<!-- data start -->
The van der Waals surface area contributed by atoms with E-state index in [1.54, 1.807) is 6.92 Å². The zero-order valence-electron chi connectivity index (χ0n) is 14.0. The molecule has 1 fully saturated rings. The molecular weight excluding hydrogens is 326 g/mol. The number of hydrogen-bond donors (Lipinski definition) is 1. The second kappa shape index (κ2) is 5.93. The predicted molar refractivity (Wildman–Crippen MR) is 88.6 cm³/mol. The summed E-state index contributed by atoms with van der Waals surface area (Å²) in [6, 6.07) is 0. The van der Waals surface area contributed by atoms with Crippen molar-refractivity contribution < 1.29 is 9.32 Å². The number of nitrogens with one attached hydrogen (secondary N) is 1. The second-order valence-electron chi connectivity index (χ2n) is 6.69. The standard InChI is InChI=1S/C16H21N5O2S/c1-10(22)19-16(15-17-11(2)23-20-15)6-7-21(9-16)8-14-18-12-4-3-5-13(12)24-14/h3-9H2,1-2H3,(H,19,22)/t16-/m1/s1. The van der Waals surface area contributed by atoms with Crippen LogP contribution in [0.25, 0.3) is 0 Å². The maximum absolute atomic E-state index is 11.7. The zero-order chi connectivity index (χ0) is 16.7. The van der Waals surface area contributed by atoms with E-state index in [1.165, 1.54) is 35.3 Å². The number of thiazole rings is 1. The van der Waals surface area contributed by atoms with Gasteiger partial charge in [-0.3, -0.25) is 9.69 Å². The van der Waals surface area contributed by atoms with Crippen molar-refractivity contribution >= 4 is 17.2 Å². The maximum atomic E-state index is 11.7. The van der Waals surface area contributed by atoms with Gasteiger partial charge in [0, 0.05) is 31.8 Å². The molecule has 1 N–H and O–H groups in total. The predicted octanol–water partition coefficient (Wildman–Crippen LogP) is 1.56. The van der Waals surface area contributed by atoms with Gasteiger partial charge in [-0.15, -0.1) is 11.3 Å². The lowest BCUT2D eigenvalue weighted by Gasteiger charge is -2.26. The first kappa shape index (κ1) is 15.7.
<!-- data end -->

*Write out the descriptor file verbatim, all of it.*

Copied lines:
The van der Waals surface area contributed by atoms with E-state index in [1.54, 1.807) is 6.92 Å². The zero-order valence-electron chi connectivity index (χ0n) is 14.0. The molecule has 1 fully saturated rings. The molecular weight excluding hydrogens is 326 g/mol. The number of hydrogen-bond donors (Lipinski definition) is 1. The second kappa shape index (κ2) is 5.93. The predicted molar refractivity (Wildman–Crippen MR) is 88.6 cm³/mol. The summed E-state index contributed by atoms with van der Waals surface area (Å²) in [6, 6.07) is 0. The van der Waals surface area contributed by atoms with Crippen molar-refractivity contribution < 1.29 is 9.32 Å². The number of nitrogens with one attached hydrogen (secondary N) is 1. The second-order valence-electron chi connectivity index (χ2n) is 6.69. The standard InChI is InChI=1S/C16H21N5O2S/c1-10(22)19-16(15-17-11(2)23-20-15)6-7-21(9-16)8-14-18-12-4-3-5-13(12)24-14/h3-9H2,1-2H3,(H,19,22)/t16-/m1/s1. The van der Waals surface area contributed by atoms with Crippen LogP contribution in [0.25, 0.3) is 0 Å². The maximum absolute atomic E-state index is 11.7. The zero-order chi connectivity index (χ0) is 16.7. The van der Waals surface area contributed by atoms with E-state index in [1.165, 1.54) is 35.3 Å². The number of thiazole rings is 1. The van der Waals surface area contributed by atoms with Gasteiger partial charge in [-0.3, -0.25) is 9.69 Å². The van der Waals surface area contributed by atoms with Crippen molar-refractivity contribution >= 4 is 17.2 Å². The maximum atomic E-state index is 11.7. The van der Waals surface area contributed by atoms with Gasteiger partial charge in [0, 0.05) is 31.8 Å². The molecule has 1 N–H and O–H groups in total. The predicted octanol–water partition coefficient (Wildman–Crippen LogP) is 1.56. The van der Waals surface area contributed by atoms with Gasteiger partial charge in [-0.15, -0.1) is 11.3 Å². The lowest BCUT2D eigenvalue weighted by Gasteiger charge is -2.26. The first kappa shape index (κ1) is 15.7.